The Right Question, The Wrong Response - Mark 10:17-27

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Have you ever been frustrated by something you read in the Bible? Maybe you’ve had this experience, where what you read in the Bible stands over against what you want to be true. This is far too common. We can be tempted to come to the Bible in order to find affirmation for our way of living or our way of thinking. And then if the two don’t match up we realize we have a decision to make: Will we believe and submit to the Word of God? Or will we reject it and choose to live by our own standards?

In Mark 10 we have a story of a man who has to make this kind of decision. He asks a question of Jesus and he receives an answer He doesn’t like, and he has to make a choice. He asks the right question, but sadly He chooses the wrong response to the answer he receives.

The Most Important Question (10:17) 

  • The man with the question– If we bring together the descriptions of the Gospel writers we have a man who is often described as the rich young ruler. He’s a man who seems to have some status and means, and yet He does something we may not expect of a rich and powerful man – he runs to Jesus and humbles himself before him.
  • Understanding the question– This is a question that is asked in many different ways: How can we be saved? How can we enter the Kingdom of God? How can we have everlasting life? It’s not a throw away question. In fact, it’s the most important question that any one can ever ask.

Jesus Answers the Question (10:18-21)

  • Jesus reminds the man of the character of God (vs. 18)– Using the title the man had used as He approached Him, Jesus points the man to the nature and character of God – in particular His goodness and holiness. He is good, and we are not. And because of who He is and who we are, we aren’t fit to enter His presence (Psalm 14:1-3).
  • Jesus reminds the man of the standard of God (vs. 19)– After pointing to the character of God, Jesus then turns to the standard of God, the Law of God found in the Ten Commandments. This was the beginning of Jesus helping the man to consider His position before a Holy God.
  • The man’s relationship to the Law (vs. 20)– Like many faithful Jewish men the rich young ruler was glad to enter into a conversation about the Law. From His perspective – a view of the Law focused on outward actions – He had kept the Law and met the standard of God (Philippians 3:4-6).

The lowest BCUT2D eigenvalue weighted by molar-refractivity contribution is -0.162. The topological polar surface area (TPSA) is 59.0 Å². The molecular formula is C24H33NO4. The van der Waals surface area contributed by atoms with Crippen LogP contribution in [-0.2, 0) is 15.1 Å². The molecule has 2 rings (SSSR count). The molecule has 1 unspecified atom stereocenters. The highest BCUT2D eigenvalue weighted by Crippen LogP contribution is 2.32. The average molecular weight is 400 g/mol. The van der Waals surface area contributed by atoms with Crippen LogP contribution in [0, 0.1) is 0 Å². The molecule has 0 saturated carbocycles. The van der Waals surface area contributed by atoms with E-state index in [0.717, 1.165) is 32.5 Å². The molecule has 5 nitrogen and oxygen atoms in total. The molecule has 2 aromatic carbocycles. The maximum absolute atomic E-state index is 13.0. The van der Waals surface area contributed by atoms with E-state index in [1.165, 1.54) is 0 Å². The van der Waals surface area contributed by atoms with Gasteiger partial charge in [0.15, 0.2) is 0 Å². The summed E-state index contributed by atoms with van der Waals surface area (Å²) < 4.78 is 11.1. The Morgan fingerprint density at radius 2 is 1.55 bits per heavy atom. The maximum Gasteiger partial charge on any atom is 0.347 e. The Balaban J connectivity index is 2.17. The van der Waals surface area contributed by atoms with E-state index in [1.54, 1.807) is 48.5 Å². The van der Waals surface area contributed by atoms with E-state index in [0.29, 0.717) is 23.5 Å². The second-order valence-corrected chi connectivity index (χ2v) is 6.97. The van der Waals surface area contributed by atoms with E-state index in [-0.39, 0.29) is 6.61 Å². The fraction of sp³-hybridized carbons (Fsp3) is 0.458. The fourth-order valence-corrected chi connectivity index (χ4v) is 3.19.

A Clarifying Commandment – The call and cost of discipleship (vs. 21)

  • The love of Jesus for sinful men (vs. 21a)- Jesus is looking at a man who, like all of us, is a sinner. He’s a man who has spent his life trying to please God – trying to earn God’s favor and who is self deceived. And yet Mark says that Jesus loved him. Jesus is compassionate toward the sinful and the self-reliant. This is good news: Jesus loves sinners.
  • What must be done (vs. 21b) – The call is to follow Jesus, and in this man’s case there was one thing keeping him from truly following – his riches. This is a personalized command – Jesus says, get rid of all the things that you trust in more than Me so that you can follow Me.

The Man’s Response – The cost of discipleship is too high (10:22) –

There’s a great contrast between how the man approaches Jesus and how He goes away. He runs eagerly to Jesus with the right question. But He leaves sorrowful because he’s not willing to respond in obedience to the answer he receives. The cost of discipleship seems too high (Mk. 8:34-36).

Further Discussion – The Difficulty of Entering the Kingdom of God (10:23-27)

  • An announcement (warning) (vs. 23-24)– After the man leaves Jesus offers a sober warning to His disciples: the cost of discipleship is high and the Kingdom of God is difficult to enter. It takes full dependence on God. It’s especially difficult for those who have much in this world – materially or morally. The temptation is to trust in ourselves more than God.
  • An illustration (vs. 25)- The contrast between a large animal and one of the smallest openings is clearly meant to show the impossibility of a rich person—or anyone else—entering the kingdom on their own merit.
  • A question (vs. 26)– Here we have another form of that all-important question. Can anyone be saved? Are any of us able to trust fully enough, to get low enough, to come humbly enough?

A Pronouncement - The God of the Impossible (vs. 27) - The call of Jesus is high and the concern is legitimate: Can any of us be saved? The good news Jesus offers is this: What is impossible for us is possible with God. God can give us new hearts and enable us to trust Him fully. He can take a heart that loves the world and the things of the world and set it on fire with allegiance to Him.

Responding to the Call of Jesus

This is a story of a man who heard the call of Jesus, but who walked away because the call seemed to high. What is it that God has called you to that you are tempted to ignore? Is there something that could keep you from the Kingdom of God? Jesus is better. He’s better than any pleasure or possession. Don’t be like the man who walked away. Hear the call and follow Him.